Wyndham Rewards Earner card – The Wyndham Rewards Earner card is an option for those that want a card more closely linked to your Club Wyndham timeshare. Like the Chase Sapphire card, you get extra points for paying your maintenance fees. On the Wyndham Earner card, you get 2 points per $1 spent on your maintenance fees. The Earner+ card will get you 4 points per $1 spent on maintenance fees. The Earner card has no annual fee.  The Earner+ card has a $75 annual fee.  You can use these points to get a credit towards your maintenance fees.  10,000 points will get you $50 in maintenance fees. This is not a good return.  You would get a better return by using your points for hotel stays. For example, an owner reported booking a hotel within walking distance of a baseball stadium in Atlanta, in May for 15,000 points.  Since the hotel was within walking distance, they didn’t have the expense of paying $20-$40 for parking at the stadium. When you factor in the parking costs, and the hotel stay itself, they saved roughly $250.  A much better return then $50 in maintenance fees.  

They do also offer a shopping portal and bonus point specials as a way to earn more points, just like their competitors.  The downside to this card is you are limited to Wyndham hotels.   If you are not a fan of Wyndham hotels, or there are not a lot of options where you want to go, I would recommend using a card the like Chase Sapphire to give you more hotel booking options.  If you do not want a card with an annual fee, but still want to earn extra points for your maintenance fees, the Earner card would be a good option.

Earner CardEarner+ card
5X POINTS on Hotels by Wyndham and gas6X POINTS on Hotels by Wyndham and gas
2X POINTS on dining and at grocery stores4X POINTS on dining and at grocery stores
2X POINTS on maintenance fee payments4X POINTS on maintenance fee payments
1X POINTS on all other purchases1X POINTS on all other purchases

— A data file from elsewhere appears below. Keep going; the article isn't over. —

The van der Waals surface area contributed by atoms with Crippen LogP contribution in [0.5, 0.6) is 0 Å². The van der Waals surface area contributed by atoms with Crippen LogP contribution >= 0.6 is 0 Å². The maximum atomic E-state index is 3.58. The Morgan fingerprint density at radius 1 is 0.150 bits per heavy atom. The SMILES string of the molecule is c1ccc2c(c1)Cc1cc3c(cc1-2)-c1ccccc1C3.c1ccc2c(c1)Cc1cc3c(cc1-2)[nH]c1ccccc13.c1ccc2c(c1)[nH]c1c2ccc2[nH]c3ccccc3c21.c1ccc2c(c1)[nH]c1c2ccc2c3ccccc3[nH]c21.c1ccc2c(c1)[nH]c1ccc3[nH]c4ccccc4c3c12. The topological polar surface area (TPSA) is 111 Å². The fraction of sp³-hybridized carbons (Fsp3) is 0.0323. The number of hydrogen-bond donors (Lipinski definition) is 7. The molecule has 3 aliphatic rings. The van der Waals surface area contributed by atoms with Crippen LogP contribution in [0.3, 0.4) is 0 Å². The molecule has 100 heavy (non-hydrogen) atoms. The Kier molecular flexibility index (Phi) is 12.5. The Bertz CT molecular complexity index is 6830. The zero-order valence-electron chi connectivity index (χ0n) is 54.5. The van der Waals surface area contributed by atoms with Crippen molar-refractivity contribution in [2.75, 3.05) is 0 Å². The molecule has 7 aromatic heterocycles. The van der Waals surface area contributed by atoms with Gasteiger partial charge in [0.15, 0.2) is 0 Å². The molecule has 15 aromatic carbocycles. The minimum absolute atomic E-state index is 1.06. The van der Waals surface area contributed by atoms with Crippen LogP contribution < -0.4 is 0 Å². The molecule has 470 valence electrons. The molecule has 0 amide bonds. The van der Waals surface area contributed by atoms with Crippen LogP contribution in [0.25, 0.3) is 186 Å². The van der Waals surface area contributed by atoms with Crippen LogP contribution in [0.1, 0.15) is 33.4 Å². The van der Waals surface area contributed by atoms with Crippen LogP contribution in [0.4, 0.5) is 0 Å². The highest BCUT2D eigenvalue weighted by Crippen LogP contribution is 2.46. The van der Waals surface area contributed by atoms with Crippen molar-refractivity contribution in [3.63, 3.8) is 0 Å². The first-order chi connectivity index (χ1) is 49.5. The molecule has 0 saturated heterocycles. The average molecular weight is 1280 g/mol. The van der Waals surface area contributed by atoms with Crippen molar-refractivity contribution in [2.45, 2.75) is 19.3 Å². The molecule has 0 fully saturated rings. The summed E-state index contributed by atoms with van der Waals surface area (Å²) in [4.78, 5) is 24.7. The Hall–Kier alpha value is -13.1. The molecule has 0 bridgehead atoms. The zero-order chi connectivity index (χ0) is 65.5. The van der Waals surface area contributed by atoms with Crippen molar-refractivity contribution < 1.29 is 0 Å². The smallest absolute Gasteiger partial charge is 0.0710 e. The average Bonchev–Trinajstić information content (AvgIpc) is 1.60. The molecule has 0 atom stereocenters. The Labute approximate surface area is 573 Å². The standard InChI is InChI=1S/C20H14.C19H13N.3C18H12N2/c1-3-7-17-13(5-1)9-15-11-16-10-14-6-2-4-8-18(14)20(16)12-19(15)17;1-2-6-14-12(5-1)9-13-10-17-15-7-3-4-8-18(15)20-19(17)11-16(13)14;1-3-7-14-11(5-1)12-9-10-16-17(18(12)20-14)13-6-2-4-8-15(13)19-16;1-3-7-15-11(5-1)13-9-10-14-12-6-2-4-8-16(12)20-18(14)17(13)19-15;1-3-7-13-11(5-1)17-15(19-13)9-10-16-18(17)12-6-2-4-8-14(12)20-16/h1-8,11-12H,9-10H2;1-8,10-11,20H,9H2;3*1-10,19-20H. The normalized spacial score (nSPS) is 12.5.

$0 annual fee$75 annual fee

Bonus cards:

These cards don’t get you extra points for maintenance fee payments, but they are good cards to have for travel.

Chase freedom unlimited– This card gets 1.5 points per $1 on everyday purchased. They also have monthly categories where you get more points. This card pairs best with the Chase Sapphire card because you can earn 1.5 points per dollar on the Freedom card and then move those points to the Chase Sapphire side to use in the travel portal or to transfer to a loyalty partner.

Southwest Rapid Rewards card:  Southwest has one of the easiest to use loyalty programs. The no baggage fees on your first two bags, companion pass, and no blackout dates, make this one of the more popular loyalty programs. With this card, you get anniversary points every year that you can use for booking flights. They also count towards a companion pass. You get 1,500 A list Tier qualifying points for every $10,000 you spend. Depending on which card you get, you can get two free early birds, or 4 free seat upgrades every year. The higher tier card has a $75 annual Southwest travel credit. Annual fee ranges from $69 to $149. You can only have one personal card, but you can also have two business cards. The Families Fly Free program has a wealth of knowledge on how to earn the companion pass fast and book free flights.

Note: The links in may earn us referral bonuses.  This in no way affects our opinion of these cards. 

1 Comment

Add Yours →

With the Wyndham Rewards card you can also deposit Club Wyndham points (that you might not be able to use/roll over) However the current exchange is 400 Rewards points for 1000 Club Wyndham points. Not a bargain but better than losing points all together. You can also use Wyndham Rewards points to book on the Vacasa app at a rate of 15,000 points per bedroom per night. You have to search Vacasa app for a property and then call Wyndham Rewards to book. If you end up going to an “Update/ not a sales presentation, you can request Wyndham Rewards points as your gift.

Leave a Reply